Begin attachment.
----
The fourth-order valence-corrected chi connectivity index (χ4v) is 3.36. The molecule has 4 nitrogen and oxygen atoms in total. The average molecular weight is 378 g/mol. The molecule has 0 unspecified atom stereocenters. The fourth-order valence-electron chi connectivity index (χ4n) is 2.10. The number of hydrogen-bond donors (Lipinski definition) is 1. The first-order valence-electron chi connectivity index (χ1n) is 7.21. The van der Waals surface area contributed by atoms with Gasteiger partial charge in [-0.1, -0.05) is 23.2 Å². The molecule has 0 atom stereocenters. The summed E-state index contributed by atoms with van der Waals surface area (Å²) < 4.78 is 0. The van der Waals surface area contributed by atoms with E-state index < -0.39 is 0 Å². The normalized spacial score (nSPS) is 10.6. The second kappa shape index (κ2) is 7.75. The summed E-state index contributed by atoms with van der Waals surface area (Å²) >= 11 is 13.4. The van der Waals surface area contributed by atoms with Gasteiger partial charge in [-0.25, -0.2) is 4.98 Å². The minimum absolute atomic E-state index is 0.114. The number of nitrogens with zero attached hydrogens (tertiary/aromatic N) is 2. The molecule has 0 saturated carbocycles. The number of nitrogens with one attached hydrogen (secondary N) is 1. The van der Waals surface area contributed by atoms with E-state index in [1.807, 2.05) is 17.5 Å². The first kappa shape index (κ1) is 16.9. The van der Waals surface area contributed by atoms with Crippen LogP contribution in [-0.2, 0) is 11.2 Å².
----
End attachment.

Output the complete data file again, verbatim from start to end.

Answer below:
The fourth-order valence-corrected chi connectivity index (χ4v) is 3.36. The molecule has 4 nitrogen and oxygen atoms in total. The average molecular weight is 378 g/mol. The molecule has 0 unspecified atom stereocenters. The fourth-order valence-electron chi connectivity index (χ4n) is 2.10. The number of hydrogen-bond donors (Lipinski definition) is 1. The first-order valence-electron chi connectivity index (χ1n) is 7.21. The van der Waals surface area contributed by atoms with Gasteiger partial charge in [-0.1, -0.05) is 23.2 Å². The molecule has 0 atom stereocenters. The summed E-state index contributed by atoms with van der Waals surface area (Å²) < 4.78 is 0. The van der Waals surface area contributed by atoms with E-state index < -0.39 is 0 Å². The normalized spacial score (nSPS) is 10.6. The second kappa shape index (κ2) is 7.75. The summed E-state index contributed by atoms with van der Waals surface area (Å²) >= 11 is 13.4. The van der Waals surface area contributed by atoms with Gasteiger partial charge in [-0.25, -0.2) is 4.98 Å². The minimum absolute atomic E-state index is 0.114. The number of nitrogens with zero attached hydrogens (tertiary/aromatic N) is 2. The molecule has 0 saturated carbocycles. The number of nitrogens with one attached hydrogen (secondary N) is 1. The van der Waals surface area contributed by atoms with E-state index in [1.807, 2.05) is 17.5 Å². The first kappa shape index (κ1) is 16.9. The van der Waals surface area contributed by atoms with Crippen LogP contribution in [-0.2, 0) is 11.2 Å².